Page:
- It is the same dedicated person during the whole engagement – from the initial technical call, throughout the whole cooperation.
3. Recruitment Expert.
4. Preparing for engineer selection:
- A team of Business Development Manager – Delivery Manager – Recruitment Expert is created.
- A description of the project is created so the potential engineers know all the ins and outs of their future project.
- A description of the perfect engineer is made to know exactly who to look for.
5. Selecting engineers – 3–stage verification process:
- HR interview to determine their character traits.
- Technical verification – performed by our trusted engineers.
- Delivery Manager interview – final decision if the engineer is the right fit for the project, and the project the right fit for the engineer.
- Only at that point will the candidate be sent to the client for consideration.
- An optional, but commonly used, an additional interview between the candidate and the client.
Having all of the above in mind, we make sure that the right people will be placed in the right place. This greatly influences their motivation, and engagement for the project and the client.
There are also other daily aspects of working at j-labs that translate into low rotation:
1. Company Security & Quality:
- j-labs is 100% privately owned by 2 owners (CEO & CTO), without any foreign investment or credit – which translates into great predictability on the ever-changing IT market.
- All engineers are our employees.
- Each engineer is solely dedicated to a single client.
- There is a clear career path.
- Work is carried out on brand–new Dell or Apple equipment (depending on the project needs, and the engineer’s preference).
- We have a stable network environment guaranteed by the Fortinet Security Fabric platform.
2. Company benefits:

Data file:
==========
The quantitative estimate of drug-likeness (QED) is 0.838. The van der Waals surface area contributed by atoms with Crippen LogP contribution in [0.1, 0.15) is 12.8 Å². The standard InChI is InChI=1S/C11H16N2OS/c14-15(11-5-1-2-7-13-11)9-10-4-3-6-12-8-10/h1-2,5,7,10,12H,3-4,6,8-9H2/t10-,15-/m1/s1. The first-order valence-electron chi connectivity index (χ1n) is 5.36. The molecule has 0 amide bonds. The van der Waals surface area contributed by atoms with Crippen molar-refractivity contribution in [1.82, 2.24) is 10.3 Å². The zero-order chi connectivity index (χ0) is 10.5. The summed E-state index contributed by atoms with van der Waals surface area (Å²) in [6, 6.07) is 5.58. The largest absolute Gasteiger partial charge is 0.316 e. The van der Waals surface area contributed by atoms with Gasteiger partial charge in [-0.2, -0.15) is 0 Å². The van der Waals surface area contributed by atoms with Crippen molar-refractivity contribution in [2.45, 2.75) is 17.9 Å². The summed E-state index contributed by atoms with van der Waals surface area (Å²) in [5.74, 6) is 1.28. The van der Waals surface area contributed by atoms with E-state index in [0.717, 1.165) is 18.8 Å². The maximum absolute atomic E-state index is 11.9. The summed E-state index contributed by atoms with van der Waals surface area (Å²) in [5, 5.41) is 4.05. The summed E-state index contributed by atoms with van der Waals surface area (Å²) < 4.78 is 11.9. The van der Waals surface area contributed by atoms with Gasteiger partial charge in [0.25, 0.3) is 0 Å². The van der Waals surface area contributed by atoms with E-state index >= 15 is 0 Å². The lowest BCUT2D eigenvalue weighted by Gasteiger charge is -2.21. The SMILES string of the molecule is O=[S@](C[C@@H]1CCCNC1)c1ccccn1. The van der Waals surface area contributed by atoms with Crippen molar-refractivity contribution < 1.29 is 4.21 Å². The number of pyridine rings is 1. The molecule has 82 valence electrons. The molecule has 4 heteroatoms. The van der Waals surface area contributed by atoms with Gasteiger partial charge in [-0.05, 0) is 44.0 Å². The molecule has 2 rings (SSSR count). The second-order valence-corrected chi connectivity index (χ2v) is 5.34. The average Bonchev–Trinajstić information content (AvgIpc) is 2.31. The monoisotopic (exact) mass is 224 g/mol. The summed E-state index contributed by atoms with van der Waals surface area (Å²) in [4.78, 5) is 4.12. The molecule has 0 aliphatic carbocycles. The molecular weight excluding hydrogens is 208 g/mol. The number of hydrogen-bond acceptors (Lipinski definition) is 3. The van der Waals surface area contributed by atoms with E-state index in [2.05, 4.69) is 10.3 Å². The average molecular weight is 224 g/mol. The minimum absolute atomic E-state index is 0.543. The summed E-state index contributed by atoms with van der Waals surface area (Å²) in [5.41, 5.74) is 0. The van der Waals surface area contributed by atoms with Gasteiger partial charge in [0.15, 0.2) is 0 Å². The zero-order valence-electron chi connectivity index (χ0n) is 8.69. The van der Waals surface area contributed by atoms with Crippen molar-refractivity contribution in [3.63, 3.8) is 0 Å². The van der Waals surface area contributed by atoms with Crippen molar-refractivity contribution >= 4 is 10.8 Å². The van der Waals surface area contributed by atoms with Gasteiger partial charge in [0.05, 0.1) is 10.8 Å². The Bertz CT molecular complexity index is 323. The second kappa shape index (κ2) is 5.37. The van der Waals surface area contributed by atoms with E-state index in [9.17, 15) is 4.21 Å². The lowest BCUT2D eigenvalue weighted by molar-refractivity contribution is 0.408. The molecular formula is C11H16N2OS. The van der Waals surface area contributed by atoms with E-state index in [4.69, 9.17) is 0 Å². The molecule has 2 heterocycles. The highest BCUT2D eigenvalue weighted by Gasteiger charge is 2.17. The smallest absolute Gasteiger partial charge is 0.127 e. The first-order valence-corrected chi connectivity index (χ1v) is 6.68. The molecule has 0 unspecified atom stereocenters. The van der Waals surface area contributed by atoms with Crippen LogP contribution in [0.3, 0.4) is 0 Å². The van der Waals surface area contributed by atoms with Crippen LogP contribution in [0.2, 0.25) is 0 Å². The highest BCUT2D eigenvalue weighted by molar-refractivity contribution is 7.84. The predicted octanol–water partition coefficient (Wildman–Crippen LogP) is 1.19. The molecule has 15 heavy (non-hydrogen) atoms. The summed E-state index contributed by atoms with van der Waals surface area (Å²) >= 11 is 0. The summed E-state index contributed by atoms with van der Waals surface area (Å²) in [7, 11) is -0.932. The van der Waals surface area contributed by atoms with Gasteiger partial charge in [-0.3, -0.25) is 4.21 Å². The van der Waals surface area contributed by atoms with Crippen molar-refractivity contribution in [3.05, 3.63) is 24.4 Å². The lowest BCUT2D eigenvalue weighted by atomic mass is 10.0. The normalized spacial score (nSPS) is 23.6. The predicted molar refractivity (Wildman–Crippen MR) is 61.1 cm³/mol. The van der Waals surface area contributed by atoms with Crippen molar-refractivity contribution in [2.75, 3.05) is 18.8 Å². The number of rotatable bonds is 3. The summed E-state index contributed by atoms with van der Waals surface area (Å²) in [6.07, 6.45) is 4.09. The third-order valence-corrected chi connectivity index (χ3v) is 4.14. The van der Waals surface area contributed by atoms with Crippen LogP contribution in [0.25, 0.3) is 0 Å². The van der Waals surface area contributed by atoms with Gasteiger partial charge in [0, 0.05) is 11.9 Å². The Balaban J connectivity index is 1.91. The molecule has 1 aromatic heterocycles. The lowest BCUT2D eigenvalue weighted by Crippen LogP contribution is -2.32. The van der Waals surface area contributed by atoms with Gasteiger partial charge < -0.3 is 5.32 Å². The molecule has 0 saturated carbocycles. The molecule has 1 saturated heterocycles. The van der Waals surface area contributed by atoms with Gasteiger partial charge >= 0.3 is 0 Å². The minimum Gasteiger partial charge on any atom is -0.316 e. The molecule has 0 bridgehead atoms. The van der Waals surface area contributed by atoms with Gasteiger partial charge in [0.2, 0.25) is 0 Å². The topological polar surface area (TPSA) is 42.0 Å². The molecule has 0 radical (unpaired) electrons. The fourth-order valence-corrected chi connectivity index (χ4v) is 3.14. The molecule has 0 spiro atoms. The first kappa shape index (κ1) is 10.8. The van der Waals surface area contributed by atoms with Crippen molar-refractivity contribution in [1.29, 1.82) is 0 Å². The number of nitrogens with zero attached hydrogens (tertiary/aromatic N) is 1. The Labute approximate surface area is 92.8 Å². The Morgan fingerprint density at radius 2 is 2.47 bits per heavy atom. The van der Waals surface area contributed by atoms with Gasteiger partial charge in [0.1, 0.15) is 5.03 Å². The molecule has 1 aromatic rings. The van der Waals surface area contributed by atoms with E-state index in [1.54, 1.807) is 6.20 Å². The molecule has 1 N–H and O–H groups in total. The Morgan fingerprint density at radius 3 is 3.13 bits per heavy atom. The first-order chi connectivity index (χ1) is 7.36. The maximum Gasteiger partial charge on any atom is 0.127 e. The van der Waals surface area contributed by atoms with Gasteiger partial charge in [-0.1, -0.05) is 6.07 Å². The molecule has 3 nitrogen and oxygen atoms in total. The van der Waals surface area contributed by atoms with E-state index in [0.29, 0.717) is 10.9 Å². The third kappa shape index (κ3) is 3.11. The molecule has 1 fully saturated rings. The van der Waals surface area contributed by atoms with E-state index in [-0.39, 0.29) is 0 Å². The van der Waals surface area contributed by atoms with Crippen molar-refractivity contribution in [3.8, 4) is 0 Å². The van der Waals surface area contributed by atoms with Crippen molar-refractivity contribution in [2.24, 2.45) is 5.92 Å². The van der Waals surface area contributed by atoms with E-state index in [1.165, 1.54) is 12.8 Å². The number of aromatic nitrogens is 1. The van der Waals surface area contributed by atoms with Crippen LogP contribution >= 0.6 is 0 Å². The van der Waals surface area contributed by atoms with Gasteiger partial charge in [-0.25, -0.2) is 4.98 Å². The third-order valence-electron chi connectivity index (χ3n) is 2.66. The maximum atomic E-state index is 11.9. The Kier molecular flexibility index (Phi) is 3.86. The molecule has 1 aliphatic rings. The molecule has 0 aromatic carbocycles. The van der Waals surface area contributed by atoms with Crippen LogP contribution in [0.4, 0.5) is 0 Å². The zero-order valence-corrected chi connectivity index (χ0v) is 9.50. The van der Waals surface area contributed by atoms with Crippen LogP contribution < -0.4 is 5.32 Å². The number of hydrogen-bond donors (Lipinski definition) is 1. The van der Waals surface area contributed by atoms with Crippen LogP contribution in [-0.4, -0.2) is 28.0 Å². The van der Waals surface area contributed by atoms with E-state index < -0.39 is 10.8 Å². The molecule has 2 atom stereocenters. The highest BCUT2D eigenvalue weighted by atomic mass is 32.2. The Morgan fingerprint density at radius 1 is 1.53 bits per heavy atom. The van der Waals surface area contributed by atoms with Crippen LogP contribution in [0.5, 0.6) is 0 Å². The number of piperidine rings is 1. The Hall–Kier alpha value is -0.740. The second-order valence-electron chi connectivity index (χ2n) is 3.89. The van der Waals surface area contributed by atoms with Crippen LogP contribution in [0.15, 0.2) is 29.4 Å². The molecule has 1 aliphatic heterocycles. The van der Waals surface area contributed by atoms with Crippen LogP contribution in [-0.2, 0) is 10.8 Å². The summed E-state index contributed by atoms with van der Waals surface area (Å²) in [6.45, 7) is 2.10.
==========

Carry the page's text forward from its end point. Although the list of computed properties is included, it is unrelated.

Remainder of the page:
- Dedicated training budget for each employee (there is no pre–approved set of courses).
- Sports & medical package.
- Access to 2 kinds of massages.
- Working in a brand–new class A office.
3. Other activities:
- Possibility to organize and lead Meetups in the office.
- Possibility to be a speaker at j-labs Academy (in cooperation with universities).
- Internal knowledge sharing activities (mini-academies).
- Sports (volleyball and football).
- Frequent after–work activities.
All of the above has a few main goals:
- ensuring that, by placing the right engineers in the right projects, they will deliver the quality and value expected,
- listening to the engineers to place them in projects in which they will be engaged and motivated,
- ensuring engineers have a clear career path, to allow them to grow together with the company,
- creating an open and friendly environment to ensure that j-labs is actually a really good place to be in.
Are there any cons of having such a complex selection process? Of course! Although the typical time to build a team for a new project is 6 weeks, there are times when the needs of the partner are more specific and we definitely need more time to look for the right engineers. That being said, we have situations when we have 3-4 potential candidates, but as they do not make a good fit, we do not recommend them. Yes, it is a different approach than the “I’ll give you 5 guys in 5 days” that many companies have. Yet after 10 years on the market, we know what kind of company we want to build. And we have committed to quality and predictability.
We have committed to the low rotation.
Author: Martin Konieczny, Business Development Manager @j-labs
If there are any other specific topics connected to outsourcing you are interested in, please contact me – firstname.lastname@example.org.